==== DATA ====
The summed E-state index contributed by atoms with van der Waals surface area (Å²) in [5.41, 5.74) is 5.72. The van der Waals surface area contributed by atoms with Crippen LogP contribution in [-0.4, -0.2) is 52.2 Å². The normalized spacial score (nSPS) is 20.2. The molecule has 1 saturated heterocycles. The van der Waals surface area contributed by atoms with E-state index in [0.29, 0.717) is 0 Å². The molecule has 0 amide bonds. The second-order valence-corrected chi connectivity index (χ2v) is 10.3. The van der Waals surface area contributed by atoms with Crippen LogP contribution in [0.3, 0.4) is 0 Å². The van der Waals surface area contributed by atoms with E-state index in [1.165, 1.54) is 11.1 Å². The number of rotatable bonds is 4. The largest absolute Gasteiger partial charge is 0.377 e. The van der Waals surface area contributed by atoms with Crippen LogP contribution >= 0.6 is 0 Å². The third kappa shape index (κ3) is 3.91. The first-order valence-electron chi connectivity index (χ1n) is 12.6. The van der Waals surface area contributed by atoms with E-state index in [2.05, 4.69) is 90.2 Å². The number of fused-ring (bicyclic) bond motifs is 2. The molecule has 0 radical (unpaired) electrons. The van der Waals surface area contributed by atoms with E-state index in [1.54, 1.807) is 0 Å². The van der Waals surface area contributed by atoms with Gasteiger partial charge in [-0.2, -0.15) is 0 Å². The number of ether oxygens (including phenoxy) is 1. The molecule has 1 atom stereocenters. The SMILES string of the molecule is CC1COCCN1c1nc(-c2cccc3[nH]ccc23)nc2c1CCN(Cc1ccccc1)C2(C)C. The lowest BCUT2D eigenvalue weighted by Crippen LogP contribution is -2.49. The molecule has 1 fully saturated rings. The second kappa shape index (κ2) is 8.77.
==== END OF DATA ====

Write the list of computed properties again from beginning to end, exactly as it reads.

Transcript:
The summed E-state index contributed by atoms with van der Waals surface area (Å²) in [5.41, 5.74) is 5.72. The van der Waals surface area contributed by atoms with Crippen LogP contribution in [-0.4, -0.2) is 52.2 Å². The normalized spacial score (nSPS) is 20.2. The molecule has 1 saturated heterocycles. The van der Waals surface area contributed by atoms with E-state index in [0.29, 0.717) is 0 Å². The molecule has 0 amide bonds. The second-order valence-corrected chi connectivity index (χ2v) is 10.3. The van der Waals surface area contributed by atoms with Crippen LogP contribution in [0.3, 0.4) is 0 Å². The van der Waals surface area contributed by atoms with E-state index in [1.165, 1.54) is 11.1 Å². The number of rotatable bonds is 4. The largest absolute Gasteiger partial charge is 0.377 e. The van der Waals surface area contributed by atoms with Crippen LogP contribution >= 0.6 is 0 Å². The third kappa shape index (κ3) is 3.91. The first-order valence-electron chi connectivity index (χ1n) is 12.6. The van der Waals surface area contributed by atoms with E-state index in [2.05, 4.69) is 90.2 Å². The number of fused-ring (bicyclic) bond motifs is 2. The molecule has 0 radical (unpaired) electrons. The van der Waals surface area contributed by atoms with E-state index in [1.54, 1.807) is 0 Å². The van der Waals surface area contributed by atoms with Gasteiger partial charge in [-0.2, -0.15) is 0 Å². The number of ether oxygens (including phenoxy) is 1. The molecule has 1 atom stereocenters. The SMILES string of the molecule is CC1COCCN1c1nc(-c2cccc3[nH]ccc23)nc2c1CCN(Cc1ccccc1)C2(C)C. The lowest BCUT2D eigenvalue weighted by Crippen LogP contribution is -2.49. The molecule has 1 fully saturated rings. The second kappa shape index (κ2) is 8.77.